Queen's Park F.C.
Queens Park Football Club is a Scottish football club based in Glasgow. Queens Park is the oldest association football club in Scotland, having founded in 1867. Queens Park is also the only Scottish football club to have played in the FA Cup Final, the clubs home is a Category 4 stadium, the all-seated Hampden Park in South East Glasgow, which is also the home of the Scottish national team. With 10 titles, Queens Park has won the Scottish Cup the third most times of any club, behind Rangers and Celtic, gentlemen from the local YMCA took part in football matches in the local Glasgow area which gave the club its name. During the inaugural meeting, debate raged over the clubs name, proposals included, The Celts, The Northern and Morayshire. Perhaps such choice of names suggest a Highland influence within the new club, after much deliberation, Queens Park was adopted and carried, but only by a majority of one vote. Although Queens was not the first club in Britain, that going to Edinburgh and John Hopes Football Club, formed in 1824. Opposition first came in the form of a now defunct Glaswegian side called Thistle F. C. on 30 November 1872, Scotland faced England at the West of Scotland Cricket Club ground at Hamilton Crescent. For the one and only time all eleven Scots players were from Queens Park and they wore blue jerseys,4,000 spectators watched Scotland play with a 2–2–6 formation and England with a 1–1–8 line-up. Queens Park formed the Scottish Football Association on 13 March 1873, the match against Dumbreck on 25 October was the first match to be played at Hampden Park. It was also the first match which saw Queens Park players wear their black and white hooped jerseys. David Wotherspoon, a Queens Park player and committee member, has credited with the introduction of the black. Most importantly, it was the first Scottish Cup tie and Scottish competitive match for the club, in the final, Queens defeated Clydesdale 2–0 at Hampden. Success in the Scottish Cup followed in the two years with final victories over Renton and Third Lanark. In drawing 2–2 with Clydesdale in the 1875 semi-final, Queens conceded their first ever goals, defeat for the club was first experienced with a 2–1 defeat to Vale of Leven in the 5th round in December 1876. Third Lanark and Rangers eliminated the Spiders before Queens reclaimed the cup in 1880 with a win over Thornliebank, Dumbarton were beaten in the final in successive years. In 1881, Queens had to them twice after Dumbarton successfully appealed that the crowd at Kinning Park had encroached following a 2–1 defeat. Dumbarton got revenge in 1883 but Queens won again in 1884 without even having to play the final after Vale of Leven refused to play on the date stipulated by the SFA, in the early days of Englands FA Cup, Scottish clubs were often invited to compete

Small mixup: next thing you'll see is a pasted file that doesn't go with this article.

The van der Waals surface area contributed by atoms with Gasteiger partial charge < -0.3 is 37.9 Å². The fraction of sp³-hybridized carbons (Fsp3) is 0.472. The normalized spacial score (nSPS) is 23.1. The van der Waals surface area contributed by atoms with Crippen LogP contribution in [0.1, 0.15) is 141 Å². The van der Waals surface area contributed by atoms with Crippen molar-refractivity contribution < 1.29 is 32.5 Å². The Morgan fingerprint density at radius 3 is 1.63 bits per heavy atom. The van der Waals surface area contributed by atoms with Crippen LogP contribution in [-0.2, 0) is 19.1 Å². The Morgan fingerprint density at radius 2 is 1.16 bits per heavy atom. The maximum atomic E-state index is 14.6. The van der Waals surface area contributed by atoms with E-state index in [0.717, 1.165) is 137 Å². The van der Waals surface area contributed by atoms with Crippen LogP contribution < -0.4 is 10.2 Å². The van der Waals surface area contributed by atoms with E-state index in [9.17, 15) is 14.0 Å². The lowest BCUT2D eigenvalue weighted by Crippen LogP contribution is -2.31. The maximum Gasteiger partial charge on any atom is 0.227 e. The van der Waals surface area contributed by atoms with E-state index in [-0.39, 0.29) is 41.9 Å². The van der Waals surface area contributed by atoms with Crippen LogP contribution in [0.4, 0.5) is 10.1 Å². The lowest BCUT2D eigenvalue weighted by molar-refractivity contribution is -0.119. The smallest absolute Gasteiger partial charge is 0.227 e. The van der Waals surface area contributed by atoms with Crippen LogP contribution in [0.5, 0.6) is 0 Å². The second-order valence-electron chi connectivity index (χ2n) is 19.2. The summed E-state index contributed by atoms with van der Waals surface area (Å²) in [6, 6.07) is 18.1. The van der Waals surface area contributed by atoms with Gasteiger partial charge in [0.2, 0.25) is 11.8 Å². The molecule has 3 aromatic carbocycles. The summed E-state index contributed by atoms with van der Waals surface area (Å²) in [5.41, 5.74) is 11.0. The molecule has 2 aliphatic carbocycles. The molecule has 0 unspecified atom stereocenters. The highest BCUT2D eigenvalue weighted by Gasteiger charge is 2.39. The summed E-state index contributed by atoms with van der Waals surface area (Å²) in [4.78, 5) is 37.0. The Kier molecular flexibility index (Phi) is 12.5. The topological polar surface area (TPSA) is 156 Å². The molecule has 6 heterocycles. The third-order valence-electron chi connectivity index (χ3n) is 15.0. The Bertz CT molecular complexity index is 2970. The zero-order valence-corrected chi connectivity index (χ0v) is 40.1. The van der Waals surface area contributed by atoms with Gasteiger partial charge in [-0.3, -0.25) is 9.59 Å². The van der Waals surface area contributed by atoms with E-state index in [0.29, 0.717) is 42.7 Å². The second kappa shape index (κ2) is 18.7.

Glasgow is the largest city in Scotland, and third largest in the United Kingdom. Historically part of Lanarkshire, it is now one of the 32 council areas of Scotland and it is situated on the River Clyde in the countrys West Central Lowlands. Inhabitants of the city are referred to as Glaswegians, Glasgow grew from a small rural settlement on the River Clyde to become the largest seaport in Britain. From the 18th century the city grew as one of Great Britains main hubs of transatlantic trade with North America. Glasgow was the Second City of the British Empire for much of the Victorian era and Edwardian period, in the late 19th and early 20th centuries Glasgow grew in population, reaching a peak of 1,128,473 in 1939. The entire region surrounding the conurbation covers about 2.3 million people, at the 2011 census, Glasgow had a population density of 8, 790/sq mi, the highest of any Scottish city. Glasgow hosted the 2014 Commonwealth Games and is well known in the sporting world for the football rivalry of the Old Firm between Celtic and Rangers. Glasgow is also known for Glasgow patter, a dialect that is noted for being difficult to understand by those from outside the city. Glasgow is the form of the ancient Cumbric name Glas Cau. Possibly referring to the area of Molendinar Burn where Glasgow Cathedral now stands, the later Gaelic name Baile Glas Chu, town of the grey dog, is purely a folk-etymology. The present site of Glasgow has been settled since prehistoric times, it is for settlement, being the furthest downstream fording point of the River Clyde, the origins of Glasgow as an established city derive ultimately from its medieval position as Scotlands second largest bishopric. Glasgow increased in importance during the 10th and 11th centuries as the site of this bishopric, reorganised by King David I of Scotland and John, there had been an earlier religious site established by Saint Mungo in the 6th century. The bishopric became one of the largest and wealthiest in the Kingdom of Scotland, bringing wealth, sometime between 1189 and 1195 this status was supplemented by an annual fair, which survives as the Glasgow Fair. Glasgow grew over the following centuries, the first bridge over the River Clyde at Glasgow was recorded from around 1285, giving its name to the Briggait area of the city, forming the main North-South route over the river via Glasgow Cross. The founding of the University of Glasgow in 1451 and elevation of the bishopric to become the Archdiocese of Glasgow in 1492 increased the towns religious and educational status and landed wealth. Its early trade was in agriculture, brewing and fishing, with cured salmon and herring being exported to Europe, Glasgow was subsequently raised to the status of Royal Burgh in 1611. The citys Tobacco Lords created a water port at Port Glasgow on the Firth of Clyde. By the late 18th century more than half of the British tobacco trade was concentrated on Glasgows River Clyde, at the time, Glasgow held a commercial importance as the city participated in the trade of sugar, tobacco and later cotton